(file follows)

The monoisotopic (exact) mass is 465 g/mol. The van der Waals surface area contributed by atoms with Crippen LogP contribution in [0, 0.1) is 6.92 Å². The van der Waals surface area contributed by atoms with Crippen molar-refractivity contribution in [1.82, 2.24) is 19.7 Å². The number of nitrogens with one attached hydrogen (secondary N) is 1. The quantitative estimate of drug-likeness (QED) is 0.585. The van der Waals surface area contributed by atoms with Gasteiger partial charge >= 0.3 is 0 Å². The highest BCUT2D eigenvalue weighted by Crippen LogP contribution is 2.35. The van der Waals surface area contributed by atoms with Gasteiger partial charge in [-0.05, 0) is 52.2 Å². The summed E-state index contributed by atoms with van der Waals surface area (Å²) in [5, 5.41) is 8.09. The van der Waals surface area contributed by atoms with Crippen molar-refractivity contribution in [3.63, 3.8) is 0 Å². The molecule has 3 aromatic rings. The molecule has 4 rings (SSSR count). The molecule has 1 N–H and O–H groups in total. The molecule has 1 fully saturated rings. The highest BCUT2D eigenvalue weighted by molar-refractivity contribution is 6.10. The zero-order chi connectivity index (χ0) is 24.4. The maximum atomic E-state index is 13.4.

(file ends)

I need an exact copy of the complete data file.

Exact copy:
The monoisotopic (exact) mass is 465 g/mol. The van der Waals surface area contributed by atoms with Crippen LogP contribution in [0, 0.1) is 6.92 Å². The van der Waals surface area contributed by atoms with Crippen molar-refractivity contribution in [1.82, 2.24) is 19.7 Å². The number of nitrogens with one attached hydrogen (secondary N) is 1. The quantitative estimate of drug-likeness (QED) is 0.585. The van der Waals surface area contributed by atoms with Gasteiger partial charge >= 0.3 is 0 Å². The highest BCUT2D eigenvalue weighted by Crippen LogP contribution is 2.35. The van der Waals surface area contributed by atoms with Gasteiger partial charge in [-0.05, 0) is 52.2 Å². The summed E-state index contributed by atoms with van der Waals surface area (Å²) in [5, 5.41) is 8.09. The van der Waals surface area contributed by atoms with Crippen molar-refractivity contribution in [3.63, 3.8) is 0 Å². The molecule has 3 aromatic rings. The molecule has 4 rings (SSSR count). The molecule has 1 N–H and O–H groups in total. The molecule has 1 fully saturated rings. The highest BCUT2D eigenvalue weighted by molar-refractivity contribution is 6.10. The zero-order chi connectivity index (χ0) is 24.4. The maximum atomic E-state index is 13.4.